n Port + IP = Net Address
n Port Range = 0-64k
n Well known Ports 0-1k
n http, ftp, ssh,
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Transport Layer:
Transmission Control Protocol
n Connection based
n Keep Alive
n Handles breaking up data into correct size
n Packet window
n Packet Coalescense
n Guaranteed, in order delivery
n ack, nack, resend
n Flow Control
n Easy to use
n Reading and writing, just like a file
n Requires more header data

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Transport Layer:
User Datagram Protocol
n No connection
n No guarantees
n May not arrive
n TTL (time to live) hop count limit
n May not arrive in order
n May arrive multiple times
n Source not verified
n Datagram
n Sent in packets exactly as user sends them
n Capable of broadcasting

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Transport Layer:
TCP vs UDP
n Which to use?
n Depends on the game!
n TCP
n Turn based games, leader boards
n UDP
n More common, especially for time sensitive games
n Add TCP features as needed
n Unity uses UDP, with features for reliable, in order
transmission

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Session Layer
n Manages Connections between Apps
n Connect
n Terminate
n Data Exchange
n Socket API live at this layer
n Cross platform
n Cross language

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Session Layer:
Sockets
n Based on File I/O
n File Descriptors
n Open/Close
n Read/Write
n Modes
n Blocking
n Use in separate thread
n Non-blocking
n Poll the socket periodically

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Presentation Layer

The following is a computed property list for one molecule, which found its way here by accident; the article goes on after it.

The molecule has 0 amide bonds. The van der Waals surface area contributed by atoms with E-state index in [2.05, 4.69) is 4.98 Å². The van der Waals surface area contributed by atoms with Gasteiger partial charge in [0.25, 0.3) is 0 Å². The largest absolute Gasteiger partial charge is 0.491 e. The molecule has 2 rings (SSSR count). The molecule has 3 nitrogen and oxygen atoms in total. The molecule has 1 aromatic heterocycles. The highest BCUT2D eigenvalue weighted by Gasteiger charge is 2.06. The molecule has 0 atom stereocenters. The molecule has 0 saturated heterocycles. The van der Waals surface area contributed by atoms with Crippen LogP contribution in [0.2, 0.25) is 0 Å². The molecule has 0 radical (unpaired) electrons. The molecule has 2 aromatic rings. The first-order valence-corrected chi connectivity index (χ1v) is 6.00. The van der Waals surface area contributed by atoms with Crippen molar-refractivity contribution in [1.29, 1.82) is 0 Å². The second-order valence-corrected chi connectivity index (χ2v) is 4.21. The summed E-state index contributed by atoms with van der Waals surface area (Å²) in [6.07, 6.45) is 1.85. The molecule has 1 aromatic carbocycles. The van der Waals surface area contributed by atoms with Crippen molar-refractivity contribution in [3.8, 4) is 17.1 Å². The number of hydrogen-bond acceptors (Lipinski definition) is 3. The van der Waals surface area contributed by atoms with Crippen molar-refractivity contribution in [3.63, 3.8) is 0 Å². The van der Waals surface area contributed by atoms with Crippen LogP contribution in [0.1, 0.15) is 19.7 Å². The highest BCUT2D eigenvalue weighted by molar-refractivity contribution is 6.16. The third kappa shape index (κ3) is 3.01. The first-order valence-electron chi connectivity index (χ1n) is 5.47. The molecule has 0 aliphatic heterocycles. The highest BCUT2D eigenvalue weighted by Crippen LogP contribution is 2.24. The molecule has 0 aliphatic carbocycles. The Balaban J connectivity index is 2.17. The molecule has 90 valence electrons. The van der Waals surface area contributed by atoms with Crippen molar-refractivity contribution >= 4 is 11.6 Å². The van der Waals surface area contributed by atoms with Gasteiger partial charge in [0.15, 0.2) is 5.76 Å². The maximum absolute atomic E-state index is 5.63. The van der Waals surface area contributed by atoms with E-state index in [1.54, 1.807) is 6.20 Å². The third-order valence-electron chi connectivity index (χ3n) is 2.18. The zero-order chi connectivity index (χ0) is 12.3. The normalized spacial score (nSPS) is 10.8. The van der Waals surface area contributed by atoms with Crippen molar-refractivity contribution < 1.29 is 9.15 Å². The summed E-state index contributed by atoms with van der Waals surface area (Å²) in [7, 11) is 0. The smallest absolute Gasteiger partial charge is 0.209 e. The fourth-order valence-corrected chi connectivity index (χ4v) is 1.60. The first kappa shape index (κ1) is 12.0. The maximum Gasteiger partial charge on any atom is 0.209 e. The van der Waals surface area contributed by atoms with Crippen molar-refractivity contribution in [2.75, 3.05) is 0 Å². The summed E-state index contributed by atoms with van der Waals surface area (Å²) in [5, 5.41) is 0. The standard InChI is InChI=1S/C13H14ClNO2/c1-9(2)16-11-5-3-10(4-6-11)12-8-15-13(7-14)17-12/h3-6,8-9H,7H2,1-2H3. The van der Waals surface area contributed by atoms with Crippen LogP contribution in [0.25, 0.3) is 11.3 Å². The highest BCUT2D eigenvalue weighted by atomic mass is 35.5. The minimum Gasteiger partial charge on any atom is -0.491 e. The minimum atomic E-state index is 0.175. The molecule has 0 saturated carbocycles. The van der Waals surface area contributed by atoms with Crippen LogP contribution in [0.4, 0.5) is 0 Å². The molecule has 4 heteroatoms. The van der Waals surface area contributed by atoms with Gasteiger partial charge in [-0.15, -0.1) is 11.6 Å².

n Prepares App Data for Transmission
n Compression
n Encryption
n Endian Order
n 0b1000 vs 0b0001
n Serialize
n Buffering
n Packet Coalescense
n Increased Latency
n Store local data and wait

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Application Layer
n Interfaces with user
n Handles game logic
n Transmits the right data
n at the right time
n to the right person

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Protocol Stack:
Open System Interconnect

Application Set Your Game Logic


Game Engine
Sender Receiver
Input Updates
State Updates
Application Game Events Application
Serialization
Presentation Game Packetization Presentation Buffering

Sockets
Session Connection & Data Exchange Session

TCP
Transport Transport UDP

Network Network Network Network


IP

Data Link Data Link Data Link Data Link


Ethernet (MAC)

Physical Physical Physical Physical Wired (C5, Cable)


Fiber Optics

Router
Wireless 22
Networking for Games
n Who are we communicating with?
n What data needs to be sent?
n How often do we need to send it?
n How do we protect that data?
n How do we handle conflicts?

n (Looking at non-trivial real time


applications) 23
Connection Models
n Broadcast
n Good for player discovery on LANs
n Peer to Peer
n Good for 2 player games
n Client / Server
n Good for 2+ player games
n Dedicated lobby server great for player
discovery

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Peer to Peer vs. Client/Server
P1

P1 P1 P4 P2 P5
P1 P2

P2 P3 P2 P3 P3 P4

2 players 3 players 4 players 5 players


N = Number of players 1 connection 3 connections 6 connections 10 connections

Broadcast Peer/Peer Client/Server

N 1
Client = 1
Connections 0 x
x =1
Server = N

Broadcast Peer/Peer Client/Server

Client = 1
Send 1 N-1
Server = N

Receive N-1 N-1


Client = 1 25
Server = N
Client / Server Architecture
n Clients connect to Server
n Server handles all communication between clients
n UDP Connection
n Small high frequency packets (20-30 /sec)
n Packet based comm results in new challenges
n Packet loss
n Especially if client asks for higher rate then their